How personalized alarm management improves patient care and reduces alarm overload

While alarms play an important role in notifying healthcare professionals of critical patient needs, having too many notifications can cause alarm fatigue for already overworked nurses and may put some patients at risk. Being able to differentiate between emergency situations and simple notifications while also being able to route alarms to appropriate staff can help hospitals optimize their alarm management systems.

During a Becker's Hospital Review webinar sponsored by TigerConnect, Laurie Devin, RN, medicine coordinator at Yale New Haven Hospital (Conn.) (part of Yale New Haven Health), and Ryan Bush, RN, director of clinical consulting at TigerConnect, described the alarm management challenges that Yale New Haven Health faced, how TigerConnect helped Yale New Haven Health meet those challenges and the results that were achieved. Yale-New Haven Health is a five-hospital system with more than 2,600 beds.

Four key takeaways were:

  1. Disjointed clinical systems that don't work collaboratively impede the ability to use these systems to their full potential. This was previously the situation at Yale New Haven Health, where there were diverse alarm processes, no centralized telemetry or telemetry war room and no dedicated clinician whose sole responsibility was to continuously monitor telemetry alarms.

    "We all know that patient safety is compromised when critical alarms are not responded to in a timely manner," Devin said. "In fact, the 2023 Joint Commission National Patient Safety goal calls on hospitals to improve the safety of clinical alarm systems. . . but at Yale New Haven Hospital, patient care units throughout the hospital had varying telemetry monitoring systems, which made a war room unobtainable."

    This variability, combined with software complexity and Epic-assigned care teams, meant that clinical systems were disjointed and not working in collaboration. The result was that alarm management was a significant clinical problem because centralized alarm management was not meeting the organization's quality and safety needs. Yale New Haven recognized the importance of clinical alarm safety, did an assessment to identify opportunities for improvement and then worked on a solution to improve safety. This solution included technology, current practices and culture, education and buy-in.

    A key part of Yale New Haven's long-term solution was upgrading the telemetry system so that all units would be on the same version and could be centrally monitored. But replacing the telemetry system is costly, leading Yale New Haven to investigate middleware technology to provide cohesion and interoperability.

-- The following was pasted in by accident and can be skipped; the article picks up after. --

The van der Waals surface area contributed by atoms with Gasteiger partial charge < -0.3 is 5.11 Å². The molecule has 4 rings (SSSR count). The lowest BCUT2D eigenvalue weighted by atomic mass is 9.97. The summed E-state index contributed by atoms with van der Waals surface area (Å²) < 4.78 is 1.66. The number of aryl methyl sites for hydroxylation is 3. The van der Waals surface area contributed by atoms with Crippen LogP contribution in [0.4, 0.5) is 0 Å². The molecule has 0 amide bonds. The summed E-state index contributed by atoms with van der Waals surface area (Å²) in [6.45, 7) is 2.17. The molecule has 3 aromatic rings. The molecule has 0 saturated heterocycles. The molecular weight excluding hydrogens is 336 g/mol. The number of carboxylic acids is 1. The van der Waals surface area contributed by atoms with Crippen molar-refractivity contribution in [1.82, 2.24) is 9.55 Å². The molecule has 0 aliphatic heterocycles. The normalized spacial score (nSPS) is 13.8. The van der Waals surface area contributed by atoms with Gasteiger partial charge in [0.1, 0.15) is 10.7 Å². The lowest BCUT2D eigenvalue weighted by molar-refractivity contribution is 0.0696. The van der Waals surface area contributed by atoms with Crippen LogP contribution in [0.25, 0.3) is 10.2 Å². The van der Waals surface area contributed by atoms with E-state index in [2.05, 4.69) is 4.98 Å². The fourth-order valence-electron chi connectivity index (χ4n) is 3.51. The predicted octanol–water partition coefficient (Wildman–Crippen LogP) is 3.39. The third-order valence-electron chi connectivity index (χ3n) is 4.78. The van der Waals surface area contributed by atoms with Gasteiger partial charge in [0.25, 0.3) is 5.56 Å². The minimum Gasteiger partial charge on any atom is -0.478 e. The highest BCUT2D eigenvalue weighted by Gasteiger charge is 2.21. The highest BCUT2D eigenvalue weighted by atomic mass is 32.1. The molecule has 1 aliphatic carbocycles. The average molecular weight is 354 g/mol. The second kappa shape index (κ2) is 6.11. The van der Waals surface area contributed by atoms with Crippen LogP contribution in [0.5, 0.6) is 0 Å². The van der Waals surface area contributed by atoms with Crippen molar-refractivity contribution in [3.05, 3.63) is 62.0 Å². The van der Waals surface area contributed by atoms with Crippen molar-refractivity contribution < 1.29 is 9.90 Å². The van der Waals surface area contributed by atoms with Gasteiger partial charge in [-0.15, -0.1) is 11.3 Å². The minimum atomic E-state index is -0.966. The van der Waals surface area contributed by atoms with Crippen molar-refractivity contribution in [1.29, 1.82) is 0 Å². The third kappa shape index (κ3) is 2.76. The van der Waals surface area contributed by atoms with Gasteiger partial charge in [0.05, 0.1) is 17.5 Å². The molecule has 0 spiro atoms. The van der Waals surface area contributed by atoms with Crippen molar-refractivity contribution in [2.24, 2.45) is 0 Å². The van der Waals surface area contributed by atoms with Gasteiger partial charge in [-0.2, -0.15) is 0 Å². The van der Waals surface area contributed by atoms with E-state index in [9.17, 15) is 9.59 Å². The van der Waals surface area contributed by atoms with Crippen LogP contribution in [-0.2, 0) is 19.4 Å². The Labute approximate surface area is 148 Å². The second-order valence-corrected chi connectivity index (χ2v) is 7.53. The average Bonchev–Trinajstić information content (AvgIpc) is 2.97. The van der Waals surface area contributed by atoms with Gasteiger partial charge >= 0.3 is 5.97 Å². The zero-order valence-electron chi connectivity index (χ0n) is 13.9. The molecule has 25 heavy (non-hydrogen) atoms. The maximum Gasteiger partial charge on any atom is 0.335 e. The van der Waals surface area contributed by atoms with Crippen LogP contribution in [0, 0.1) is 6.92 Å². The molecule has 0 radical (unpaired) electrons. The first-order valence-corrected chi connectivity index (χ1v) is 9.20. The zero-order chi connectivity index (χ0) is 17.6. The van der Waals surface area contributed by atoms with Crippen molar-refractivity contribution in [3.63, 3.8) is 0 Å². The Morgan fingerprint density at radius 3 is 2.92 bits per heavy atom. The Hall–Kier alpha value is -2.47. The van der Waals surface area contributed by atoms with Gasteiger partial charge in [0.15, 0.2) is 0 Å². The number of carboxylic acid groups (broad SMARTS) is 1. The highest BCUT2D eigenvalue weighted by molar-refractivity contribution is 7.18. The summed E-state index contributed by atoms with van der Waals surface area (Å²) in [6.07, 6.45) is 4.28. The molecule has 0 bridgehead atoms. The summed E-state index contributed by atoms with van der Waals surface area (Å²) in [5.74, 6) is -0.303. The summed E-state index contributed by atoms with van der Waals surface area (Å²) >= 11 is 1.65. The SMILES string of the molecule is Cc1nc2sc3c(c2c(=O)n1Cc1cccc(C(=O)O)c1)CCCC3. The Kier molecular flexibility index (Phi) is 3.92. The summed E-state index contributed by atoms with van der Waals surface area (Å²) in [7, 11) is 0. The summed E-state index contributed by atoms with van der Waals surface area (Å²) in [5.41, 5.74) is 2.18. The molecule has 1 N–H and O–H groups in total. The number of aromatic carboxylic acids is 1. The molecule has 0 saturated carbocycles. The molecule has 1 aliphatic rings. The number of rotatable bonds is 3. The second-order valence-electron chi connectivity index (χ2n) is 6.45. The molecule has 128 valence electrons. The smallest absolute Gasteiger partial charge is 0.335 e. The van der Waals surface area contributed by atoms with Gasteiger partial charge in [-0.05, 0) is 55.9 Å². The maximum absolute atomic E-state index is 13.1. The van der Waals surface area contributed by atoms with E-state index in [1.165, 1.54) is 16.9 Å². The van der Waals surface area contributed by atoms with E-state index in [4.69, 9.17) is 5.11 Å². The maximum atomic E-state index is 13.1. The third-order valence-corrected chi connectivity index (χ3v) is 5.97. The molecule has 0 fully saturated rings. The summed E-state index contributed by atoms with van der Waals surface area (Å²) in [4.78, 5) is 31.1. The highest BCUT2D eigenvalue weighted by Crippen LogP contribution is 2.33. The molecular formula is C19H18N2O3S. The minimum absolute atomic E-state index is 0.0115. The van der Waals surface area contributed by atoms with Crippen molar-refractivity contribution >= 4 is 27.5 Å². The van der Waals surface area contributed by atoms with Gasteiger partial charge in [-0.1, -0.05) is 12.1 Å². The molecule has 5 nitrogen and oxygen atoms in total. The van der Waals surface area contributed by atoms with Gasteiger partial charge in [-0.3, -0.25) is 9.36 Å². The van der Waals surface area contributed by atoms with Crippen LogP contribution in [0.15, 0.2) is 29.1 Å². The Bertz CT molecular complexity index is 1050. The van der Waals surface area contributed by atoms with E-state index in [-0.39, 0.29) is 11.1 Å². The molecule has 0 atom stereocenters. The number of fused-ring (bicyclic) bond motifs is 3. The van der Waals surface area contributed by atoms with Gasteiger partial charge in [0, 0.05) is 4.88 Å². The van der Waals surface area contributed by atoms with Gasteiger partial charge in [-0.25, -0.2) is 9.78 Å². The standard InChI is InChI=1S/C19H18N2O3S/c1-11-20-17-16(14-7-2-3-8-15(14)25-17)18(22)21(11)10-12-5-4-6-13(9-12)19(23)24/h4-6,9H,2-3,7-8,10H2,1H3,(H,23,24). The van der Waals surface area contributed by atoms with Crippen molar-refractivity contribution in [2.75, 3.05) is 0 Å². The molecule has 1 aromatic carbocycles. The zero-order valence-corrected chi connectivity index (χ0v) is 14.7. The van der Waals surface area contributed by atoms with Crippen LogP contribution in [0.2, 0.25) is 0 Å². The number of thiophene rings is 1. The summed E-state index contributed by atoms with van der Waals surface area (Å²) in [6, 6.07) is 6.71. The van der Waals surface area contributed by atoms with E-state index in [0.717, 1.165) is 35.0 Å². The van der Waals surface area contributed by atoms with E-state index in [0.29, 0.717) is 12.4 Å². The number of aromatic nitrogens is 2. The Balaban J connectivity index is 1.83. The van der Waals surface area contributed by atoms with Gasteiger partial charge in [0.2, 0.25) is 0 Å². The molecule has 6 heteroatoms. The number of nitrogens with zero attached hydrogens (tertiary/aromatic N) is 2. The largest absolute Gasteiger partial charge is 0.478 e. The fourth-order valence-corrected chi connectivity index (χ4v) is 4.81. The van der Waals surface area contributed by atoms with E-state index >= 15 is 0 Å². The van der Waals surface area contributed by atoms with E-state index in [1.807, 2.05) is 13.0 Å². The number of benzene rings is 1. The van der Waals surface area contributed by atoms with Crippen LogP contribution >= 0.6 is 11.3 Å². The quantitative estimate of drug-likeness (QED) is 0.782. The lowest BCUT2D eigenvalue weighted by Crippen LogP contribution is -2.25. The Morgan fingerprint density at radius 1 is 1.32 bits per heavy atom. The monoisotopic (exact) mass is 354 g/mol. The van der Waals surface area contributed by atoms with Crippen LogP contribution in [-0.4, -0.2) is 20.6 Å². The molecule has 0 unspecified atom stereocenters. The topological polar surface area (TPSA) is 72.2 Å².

2. A key part of the solution was workflow redesign, which was influenced by data, policies, clinical best practices and flowing the workflow through TigerConnect. The biggest opportunity for Yale New Haven was to incorporate data as part of the workflow redesign and to have data drive decisions. "This was actually one of the most important aspects of the workflow design," Bush said.

    Also critical in the redesign was use of TigerConnect. "With TigerConnect acting as the hub, we were able to bring interoperability among each of our clinical applications," Devin said. Yale New Haven could now route clinically relevant alarms to individual nurses' devices and create accountability. Nurses were already assigning themselves to patients in Epic; now TigerConnect could match the specific patient alarm to the specific nurse who was caring for the patient and send an alarm to that nurse's mobile heartbeat device. "In this manner, nurses can be alerted to critical alarms individually, following an established alarm escalation workflow," she said.

  3. By employing a multidisciplinary approach that focused on clinical practice and technology working together, Yale New Haven Health achieved the buy-in needed. The multidisciplinary approach at Yale New Haven focused on the needs and feedback of front-line nurses, emphasized clinical practice and leveraged technological solutions for support. This was all done while being highly iterative in using data analysis. Also critical was the use of change management techniques to develop organization-wide buy-in.
  4. Yale New Haven Health has achieved powerful results, which includes reducing the median number of alarms per bed. Due to implementing TigerConnect, Yale New Haven Health has reduced its median number of alarms per bed by an average of 8 percent; one inpatient telemetry unit saw a 37 percent reduction in its number of alarms. 

In addition, by eliminating alarms of shorter than 15 seconds, many of which are attributable to patients that tend to self-correct, the hospital reduced its alarms by 60 percent. "It's essential to monitor alarms that are accompanied by a lot of other noisy activities within the unit," Bush said. "When alarms are targeted to the right clinical resources at the right time, it's a safer, more efficient way to streamline them and create less alarm overload."

In the future, Yale New Haven Health plans on focusing on continuous improvement, hospital-wide standardization and expansion into other areas such as the NICU/PICU.


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